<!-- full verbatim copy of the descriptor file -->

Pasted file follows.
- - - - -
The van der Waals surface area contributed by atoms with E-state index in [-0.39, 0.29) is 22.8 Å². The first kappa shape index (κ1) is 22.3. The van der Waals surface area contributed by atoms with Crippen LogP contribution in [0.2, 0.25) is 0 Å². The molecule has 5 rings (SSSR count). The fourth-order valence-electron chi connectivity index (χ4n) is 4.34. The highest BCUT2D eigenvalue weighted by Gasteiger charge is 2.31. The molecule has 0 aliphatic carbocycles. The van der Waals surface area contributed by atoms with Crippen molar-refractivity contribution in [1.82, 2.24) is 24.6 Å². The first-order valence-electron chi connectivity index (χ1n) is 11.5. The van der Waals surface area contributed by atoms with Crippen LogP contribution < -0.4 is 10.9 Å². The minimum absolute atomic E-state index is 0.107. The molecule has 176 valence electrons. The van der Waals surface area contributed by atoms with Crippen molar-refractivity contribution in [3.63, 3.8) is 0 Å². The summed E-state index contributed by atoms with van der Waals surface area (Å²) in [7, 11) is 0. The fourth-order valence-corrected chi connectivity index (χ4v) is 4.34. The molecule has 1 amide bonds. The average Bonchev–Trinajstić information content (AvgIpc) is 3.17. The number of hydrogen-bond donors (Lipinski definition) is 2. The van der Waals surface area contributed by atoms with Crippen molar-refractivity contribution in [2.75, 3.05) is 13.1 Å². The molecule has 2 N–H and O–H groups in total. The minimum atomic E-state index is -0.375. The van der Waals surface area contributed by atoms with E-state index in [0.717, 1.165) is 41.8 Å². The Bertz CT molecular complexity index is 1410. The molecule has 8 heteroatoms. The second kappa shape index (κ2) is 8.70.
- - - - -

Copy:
The van der Waals surface area contributed by atoms with E-state index in [-0.39, 0.29) is 22.8 Å². The first kappa shape index (κ1) is 22.3. The van der Waals surface area contributed by atoms with Crippen LogP contribution in [0.2, 0.25) is 0 Å². The molecule has 5 rings (SSSR count). The fourth-order valence-electron chi connectivity index (χ4n) is 4.34. The highest BCUT2D eigenvalue weighted by Gasteiger charge is 2.31. The molecule has 0 aliphatic carbocycles. The van der Waals surface area contributed by atoms with Crippen molar-refractivity contribution in [1.82, 2.24) is 24.6 Å². The first-order valence-electron chi connectivity index (χ1n) is 11.5. The van der Waals surface area contributed by atoms with Crippen LogP contribution < -0.4 is 10.9 Å². The minimum absolute atomic E-state index is 0.107. The molecule has 176 valence electrons. The van der Waals surface area contributed by atoms with Crippen molar-refractivity contribution in [3.63, 3.8) is 0 Å². The summed E-state index contributed by atoms with van der Waals surface area (Å²) in [7, 11) is 0. The fourth-order valence-corrected chi connectivity index (χ4v) is 4.34. The molecule has 1 amide bonds. The average Bonchev–Trinajstić information content (AvgIpc) is 3.17. The number of hydrogen-bond donors (Lipinski definition) is 2. The van der Waals surface area contributed by atoms with Crippen molar-refractivity contribution in [2.75, 3.05) is 13.1 Å². The molecule has 2 N–H and O–H groups in total. The minimum atomic E-state index is -0.375. The van der Waals surface area contributed by atoms with E-state index in [0.717, 1.165) is 41.8 Å². The Bertz CT molecular complexity index is 1410. The molecule has 8 heteroatoms. The second kappa shape index (κ2) is 8.70.